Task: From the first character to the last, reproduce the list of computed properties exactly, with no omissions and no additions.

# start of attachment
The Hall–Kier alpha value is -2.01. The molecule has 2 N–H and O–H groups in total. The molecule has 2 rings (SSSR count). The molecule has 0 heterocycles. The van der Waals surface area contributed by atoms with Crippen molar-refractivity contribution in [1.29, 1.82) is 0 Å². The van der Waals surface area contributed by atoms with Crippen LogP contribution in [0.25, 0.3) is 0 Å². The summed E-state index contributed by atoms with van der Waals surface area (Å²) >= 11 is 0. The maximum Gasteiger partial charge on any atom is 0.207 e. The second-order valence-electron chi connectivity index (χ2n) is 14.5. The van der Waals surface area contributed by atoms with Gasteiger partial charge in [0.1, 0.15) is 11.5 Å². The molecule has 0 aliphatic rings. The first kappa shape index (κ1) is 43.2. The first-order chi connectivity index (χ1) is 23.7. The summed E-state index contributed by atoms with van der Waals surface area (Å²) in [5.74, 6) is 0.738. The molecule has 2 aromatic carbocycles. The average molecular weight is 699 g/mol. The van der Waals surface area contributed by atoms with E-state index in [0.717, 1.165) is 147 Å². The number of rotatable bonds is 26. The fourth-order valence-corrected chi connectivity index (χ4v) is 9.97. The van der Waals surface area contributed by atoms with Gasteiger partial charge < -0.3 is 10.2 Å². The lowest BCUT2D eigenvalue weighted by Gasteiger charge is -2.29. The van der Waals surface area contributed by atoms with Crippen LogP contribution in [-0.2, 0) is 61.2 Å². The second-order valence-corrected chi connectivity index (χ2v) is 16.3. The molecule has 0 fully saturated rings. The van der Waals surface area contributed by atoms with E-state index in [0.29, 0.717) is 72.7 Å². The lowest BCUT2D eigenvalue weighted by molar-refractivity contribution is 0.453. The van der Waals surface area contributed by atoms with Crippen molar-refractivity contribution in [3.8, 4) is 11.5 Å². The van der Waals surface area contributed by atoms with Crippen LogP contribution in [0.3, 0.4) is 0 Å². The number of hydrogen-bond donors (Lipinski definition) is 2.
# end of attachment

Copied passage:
The Hall–Kier alpha value is -2.01. The molecule has 2 N–H and O–H groups in total. The molecule has 2 rings (SSSR count). The molecule has 0 heterocycles. The van der Waals surface area contributed by atoms with Crippen molar-refractivity contribution in [1.29, 1.82) is 0 Å². The van der Waals surface area contributed by atoms with Crippen LogP contribution in [0.25, 0.3) is 0 Å². The summed E-state index contributed by atoms with van der Waals surface area (Å²) >= 11 is 0. The maximum Gasteiger partial charge on any atom is 0.207 e. The second-order valence-electron chi connectivity index (χ2n) is 14.5. The van der Waals surface area contributed by atoms with Gasteiger partial charge in [0.1, 0.15) is 11.5 Å². The molecule has 0 aliphatic rings. The first kappa shape index (κ1) is 43.2. The first-order chi connectivity index (χ1) is 23.7. The summed E-state index contributed by atoms with van der Waals surface area (Å²) in [5.74, 6) is 0.738. The molecule has 2 aromatic carbocycles. The average molecular weight is 699 g/mol. The van der Waals surface area contributed by atoms with E-state index in [0.717, 1.165) is 147 Å². The number of rotatable bonds is 26. The fourth-order valence-corrected chi connectivity index (χ4v) is 9.97. The van der Waals surface area contributed by atoms with Gasteiger partial charge < -0.3 is 10.2 Å². The lowest BCUT2D eigenvalue weighted by Gasteiger charge is -2.29. The van der Waals surface area contributed by atoms with Crippen LogP contribution in [-0.2, 0) is 61.2 Å². The second-order valence-corrected chi connectivity index (χ2v) is 16.3. The molecule has 0 fully saturated rings. The van der Waals surface area contributed by atoms with E-state index in [0.29, 0.717) is 72.7 Å². The lowest BCUT2D eigenvalue weighted by molar-refractivity contribution is 0.453. The van der Waals surface area contributed by atoms with Crippen molar-refractivity contribution in [3.8, 4) is 11.5 Å². The van der Waals surface area contributed by atoms with Crippen LogP contribution in [0.3, 0.4) is 0 Å². The number of hydrogen-bond donors (Lipinski definition) is 2.